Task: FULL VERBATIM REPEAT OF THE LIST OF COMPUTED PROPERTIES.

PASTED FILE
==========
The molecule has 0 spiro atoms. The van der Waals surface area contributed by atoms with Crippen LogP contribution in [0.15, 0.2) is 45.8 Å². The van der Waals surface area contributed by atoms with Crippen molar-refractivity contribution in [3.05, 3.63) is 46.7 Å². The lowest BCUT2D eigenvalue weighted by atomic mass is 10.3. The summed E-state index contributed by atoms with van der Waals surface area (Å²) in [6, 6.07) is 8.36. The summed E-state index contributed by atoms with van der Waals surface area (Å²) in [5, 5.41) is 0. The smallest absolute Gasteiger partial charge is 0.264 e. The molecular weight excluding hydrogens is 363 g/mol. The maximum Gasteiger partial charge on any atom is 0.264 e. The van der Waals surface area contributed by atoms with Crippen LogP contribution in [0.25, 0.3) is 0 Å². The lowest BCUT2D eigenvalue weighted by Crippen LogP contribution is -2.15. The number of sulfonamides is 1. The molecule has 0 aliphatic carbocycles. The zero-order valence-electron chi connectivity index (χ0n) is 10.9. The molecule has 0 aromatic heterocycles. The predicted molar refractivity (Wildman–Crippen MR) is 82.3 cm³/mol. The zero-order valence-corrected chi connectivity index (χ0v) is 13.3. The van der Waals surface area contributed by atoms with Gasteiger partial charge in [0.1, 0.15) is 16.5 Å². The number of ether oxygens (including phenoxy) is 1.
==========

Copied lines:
The molecule has 0 spiro atoms. The van der Waals surface area contributed by atoms with Crippen LogP contribution in [0.15, 0.2) is 45.8 Å². The van der Waals surface area contributed by atoms with Crippen molar-refractivity contribution in [3.05, 3.63) is 46.7 Å². The lowest BCUT2D eigenvalue weighted by atomic mass is 10.3. The summed E-state index contributed by atoms with van der Waals surface area (Å²) in [6, 6.07) is 8.36. The summed E-state index contributed by atoms with van der Waals surface area (Å²) in [5, 5.41) is 0. The smallest absolute Gasteiger partial charge is 0.264 e. The molecular weight excluding hydrogens is 363 g/mol. The maximum Gasteiger partial charge on any atom is 0.264 e. The van der Waals surface area contributed by atoms with Crippen LogP contribution in [0.25, 0.3) is 0 Å². The lowest BCUT2D eigenvalue weighted by Crippen LogP contribution is -2.15. The number of sulfonamides is 1. The molecule has 0 aliphatic carbocycles. The zero-order valence-electron chi connectivity index (χ0n) is 10.9. The molecule has 0 aromatic heterocycles. The predicted molar refractivity (Wildman–Crippen MR) is 82.3 cm³/mol. The zero-order valence-corrected chi connectivity index (χ0v) is 13.3. The van der Waals surface area contributed by atoms with Gasteiger partial charge in [0.1, 0.15) is 16.5 Å². The number of ether oxygens (including phenoxy) is 1.